The opinion of the court was delivered by: Paul G. Gardephe, U.S.D.J.
Plaintiff Elizabeth Guzman alleges that Defendants Macy's Retail Holdings ("Macy's"), Michael Dervos, and Justin Charpentier subjected her to a hostile work environment and retaliated against her for protesting sexual harassment. (Cmplt. ¶ 1). Her complaint seeks damages and other relief under Title VII of the Civil Rights Act of 1964, 42 U.S.C. 2000e §§ et seq. ("Title VII"); the New York State Human Rights Law, Executive Law §§ 296 et seq. ("NYSHRL"); the New York City Human Rights Law, N.Y.C. Admin. Code §§ 8-107 et seq. ("NYCHRL"); and the New Jersey Law Against Discrimination, N.J.S.A. §§ 10:5-1 et seq. ("NJLAD"). Plaintiff also seeks damages arising from Defendants' alleged failure to notify her of her rights under the Consolidated Omnibus Budget Reconciliation Act of 1985, 29 U.S.C. §§ 1166 et seq. ("COBRA") when her employment was terminated.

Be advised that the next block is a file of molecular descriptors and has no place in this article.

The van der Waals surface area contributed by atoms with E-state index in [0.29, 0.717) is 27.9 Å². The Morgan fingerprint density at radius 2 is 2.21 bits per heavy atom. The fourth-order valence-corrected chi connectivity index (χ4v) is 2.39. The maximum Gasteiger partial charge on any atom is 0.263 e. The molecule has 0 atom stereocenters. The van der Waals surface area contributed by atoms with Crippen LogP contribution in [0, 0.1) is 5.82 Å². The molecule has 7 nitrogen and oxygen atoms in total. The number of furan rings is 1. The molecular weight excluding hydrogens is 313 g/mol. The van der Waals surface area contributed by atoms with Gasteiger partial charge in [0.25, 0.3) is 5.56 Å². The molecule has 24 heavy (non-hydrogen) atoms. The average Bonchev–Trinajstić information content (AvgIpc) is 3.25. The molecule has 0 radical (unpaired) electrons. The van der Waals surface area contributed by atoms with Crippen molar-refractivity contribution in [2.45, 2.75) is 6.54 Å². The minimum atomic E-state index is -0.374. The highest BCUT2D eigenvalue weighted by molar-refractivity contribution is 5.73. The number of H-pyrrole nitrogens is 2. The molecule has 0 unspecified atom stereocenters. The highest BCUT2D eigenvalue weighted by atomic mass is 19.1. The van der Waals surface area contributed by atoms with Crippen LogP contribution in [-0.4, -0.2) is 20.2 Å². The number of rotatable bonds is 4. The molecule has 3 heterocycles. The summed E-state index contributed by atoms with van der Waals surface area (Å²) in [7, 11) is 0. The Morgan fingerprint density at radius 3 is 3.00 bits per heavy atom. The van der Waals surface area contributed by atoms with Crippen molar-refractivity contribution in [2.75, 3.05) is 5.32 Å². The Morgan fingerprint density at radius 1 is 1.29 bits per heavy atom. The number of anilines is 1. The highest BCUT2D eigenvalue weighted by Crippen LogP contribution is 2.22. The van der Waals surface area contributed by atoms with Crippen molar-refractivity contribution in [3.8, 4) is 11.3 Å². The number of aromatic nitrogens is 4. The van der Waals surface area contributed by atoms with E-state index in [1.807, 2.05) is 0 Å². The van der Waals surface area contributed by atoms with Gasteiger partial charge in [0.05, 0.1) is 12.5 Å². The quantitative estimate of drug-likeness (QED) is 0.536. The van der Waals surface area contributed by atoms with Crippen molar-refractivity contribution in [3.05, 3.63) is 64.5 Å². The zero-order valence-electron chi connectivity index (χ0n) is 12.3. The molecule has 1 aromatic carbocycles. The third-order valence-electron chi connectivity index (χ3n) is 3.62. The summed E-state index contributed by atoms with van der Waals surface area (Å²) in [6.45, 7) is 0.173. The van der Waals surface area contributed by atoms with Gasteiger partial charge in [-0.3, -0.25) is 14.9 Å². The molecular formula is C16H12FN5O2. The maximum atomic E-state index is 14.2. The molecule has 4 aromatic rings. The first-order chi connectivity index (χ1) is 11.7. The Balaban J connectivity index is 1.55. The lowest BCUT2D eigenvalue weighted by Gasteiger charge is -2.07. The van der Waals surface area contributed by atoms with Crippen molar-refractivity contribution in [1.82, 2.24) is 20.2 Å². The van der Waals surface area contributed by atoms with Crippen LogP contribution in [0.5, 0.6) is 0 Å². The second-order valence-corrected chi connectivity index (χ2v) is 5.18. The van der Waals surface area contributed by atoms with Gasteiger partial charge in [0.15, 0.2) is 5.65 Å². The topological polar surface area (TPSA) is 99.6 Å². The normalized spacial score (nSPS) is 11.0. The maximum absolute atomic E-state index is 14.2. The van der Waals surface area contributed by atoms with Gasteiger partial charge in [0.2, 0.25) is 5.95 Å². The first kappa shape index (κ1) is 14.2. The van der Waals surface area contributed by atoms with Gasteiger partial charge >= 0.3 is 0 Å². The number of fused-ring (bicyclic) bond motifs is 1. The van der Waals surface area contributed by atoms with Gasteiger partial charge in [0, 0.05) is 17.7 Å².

Macy's has moved to dismiss the Complaint in its entirety pursuant to Fed. R. Civ. P. 12(b)(1) and Fed. R. Civ. P. 12(b)(6). [Docket No. 5] Plaintiff's constructive discharge claim under Title VII, the NYSHRL, and the NYCHRL will be dismissed pursuant to Fed. R. Civ. P. 12(b)(6), because Plaintiff has not pled facts demonstrating that she has an "entitlement to relief" under this claim. Bell Atl. Corp. v. Twombly, 550 U.S. 544, 558 (2007). Plaintiff's NYCHRL hostile work environment claim will be dismissed pursuant to Fed. R. Civ. P. 12(b)(1), because the acts underlying her hostile work environment claim took place outside New York City and Plaintiff is not a New York City resident. Plaintiff's NJLAD retaliation claim will likewise be dismissed, because none of the acts underlying Plaintiff's retaliation claim took place in New Jersey. Finally, Plaintiff's COBRA claim will be dismissed because the Complaint fails to (1) name the plan administrator as a defendant, and (2) allege that Plaintiff was receiving health benefits when her employment was terminated on July 30, 2008. Macy's motion to dismiss will otherwise be denied.